Google PageSpeed Insights is the most popular tool that measures site performance. However, it's also a very involved and elaborate tool, which may be confusing at first. How do you translate its score from technical to business?

I’m going to help you understand and utilize PageSpeed Insights' score in this article:

  1. PageSpeed Insights vs Lighthouse
  2. PageSpeed Insights' SEO Impact
  3. PageSpeed Insights and User Experience
  4. There's No PageSpeed Insights 100/100 Guide
  5. Implementing PageSpeed Insights’ Recommendations

PageSpeed Insights vs Lighthouse

There are several ways to measure performance with Google. There's PageSpeed Insights, there's Google Lighthouse on web.dev and there's Google Lightouse in Google Chrome. They look similar but have unique aspects to consider when deciding which is the right way to measure site speed.

Anything goes. Google Lighthouse is a site health evaluation suite which checks performance, accessibility, best practices, and SEO. Google Lighthouse on web.dev runs its benchmarks on Google servers. Google Lighthouse in Google Chrome runs them locally, so its results may differ slightly. PageSpeed Insights is the performance part of Lighthouse that is placed separately for your convenience. It runs the benchmark on Google's servers, too.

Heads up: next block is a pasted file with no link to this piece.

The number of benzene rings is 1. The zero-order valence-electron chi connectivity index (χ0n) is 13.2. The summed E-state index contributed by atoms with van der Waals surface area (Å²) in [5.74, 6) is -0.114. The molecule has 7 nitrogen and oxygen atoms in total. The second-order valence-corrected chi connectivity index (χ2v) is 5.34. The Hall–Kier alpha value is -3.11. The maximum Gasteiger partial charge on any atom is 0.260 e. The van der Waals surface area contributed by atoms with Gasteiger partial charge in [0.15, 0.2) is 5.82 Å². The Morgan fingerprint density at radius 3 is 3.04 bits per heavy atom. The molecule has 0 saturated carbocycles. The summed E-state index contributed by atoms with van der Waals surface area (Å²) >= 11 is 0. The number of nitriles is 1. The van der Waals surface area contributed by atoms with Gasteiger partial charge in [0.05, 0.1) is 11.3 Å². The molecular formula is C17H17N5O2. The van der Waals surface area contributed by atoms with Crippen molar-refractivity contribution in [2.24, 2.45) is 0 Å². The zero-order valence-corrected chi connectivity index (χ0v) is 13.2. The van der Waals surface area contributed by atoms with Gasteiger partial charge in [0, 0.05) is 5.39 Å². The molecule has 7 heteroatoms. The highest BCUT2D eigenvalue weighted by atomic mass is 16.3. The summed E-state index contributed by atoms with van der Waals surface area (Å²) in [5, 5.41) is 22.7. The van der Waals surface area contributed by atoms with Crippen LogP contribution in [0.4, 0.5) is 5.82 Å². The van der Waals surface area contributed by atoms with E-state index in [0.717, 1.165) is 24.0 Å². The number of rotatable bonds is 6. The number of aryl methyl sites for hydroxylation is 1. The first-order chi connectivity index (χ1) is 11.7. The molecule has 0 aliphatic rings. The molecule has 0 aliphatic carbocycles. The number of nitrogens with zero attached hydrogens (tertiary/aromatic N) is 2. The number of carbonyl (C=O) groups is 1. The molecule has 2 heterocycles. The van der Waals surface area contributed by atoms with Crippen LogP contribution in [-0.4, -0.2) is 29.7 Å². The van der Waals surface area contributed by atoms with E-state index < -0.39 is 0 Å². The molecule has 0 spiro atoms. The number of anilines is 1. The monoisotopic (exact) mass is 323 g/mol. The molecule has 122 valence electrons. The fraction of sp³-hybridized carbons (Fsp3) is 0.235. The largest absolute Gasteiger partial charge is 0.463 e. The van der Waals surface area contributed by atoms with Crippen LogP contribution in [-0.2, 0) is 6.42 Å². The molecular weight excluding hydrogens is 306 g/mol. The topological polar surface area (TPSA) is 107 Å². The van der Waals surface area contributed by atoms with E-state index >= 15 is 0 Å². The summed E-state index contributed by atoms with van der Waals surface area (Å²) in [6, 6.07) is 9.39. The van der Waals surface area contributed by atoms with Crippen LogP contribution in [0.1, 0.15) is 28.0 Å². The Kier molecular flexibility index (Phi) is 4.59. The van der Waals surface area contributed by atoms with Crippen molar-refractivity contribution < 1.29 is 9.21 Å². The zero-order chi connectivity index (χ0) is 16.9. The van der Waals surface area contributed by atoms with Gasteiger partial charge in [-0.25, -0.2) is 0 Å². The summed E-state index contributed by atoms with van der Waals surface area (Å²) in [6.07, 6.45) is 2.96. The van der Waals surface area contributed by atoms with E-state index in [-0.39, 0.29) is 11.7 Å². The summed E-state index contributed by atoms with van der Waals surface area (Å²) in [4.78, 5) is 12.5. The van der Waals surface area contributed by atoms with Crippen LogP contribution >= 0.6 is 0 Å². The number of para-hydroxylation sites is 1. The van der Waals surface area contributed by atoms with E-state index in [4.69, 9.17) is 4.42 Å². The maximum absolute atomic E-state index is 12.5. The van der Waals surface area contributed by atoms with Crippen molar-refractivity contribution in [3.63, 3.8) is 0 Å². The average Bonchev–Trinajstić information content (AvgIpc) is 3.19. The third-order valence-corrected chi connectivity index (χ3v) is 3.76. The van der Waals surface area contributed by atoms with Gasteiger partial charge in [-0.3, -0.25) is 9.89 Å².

Don't worry about deciding between Lighthouse vs PageSpeed Insights - they are one and the same as far as site loading time is concerned.

PageSpeed Insights' SEO Impact

Here’s the million-dollar question: how does PageSpeed Insights' pagespeed affect SEO? It’s extremely tough to give a definite answer. There are several reasons for that:

  • We don’t know how exactly Google measures site performance for SEO. PageSpeed Insights (or Lighthouse) is the company’s public tool but they could also be using a different one internally. Not only that, PageSpeed Insights’ score doesn’t take real visitors into account. Does Google use that data for search rankings? I would if I were them.
  • How does page speed affect SEO? It certainly affects SEO but it's hard to tell to what degree. Google’s search ranking algorithms are a trade secret, and the information they do disclose is vague. That’s actually a good thing: clearly stated rules would let people circumvent them and create poor content.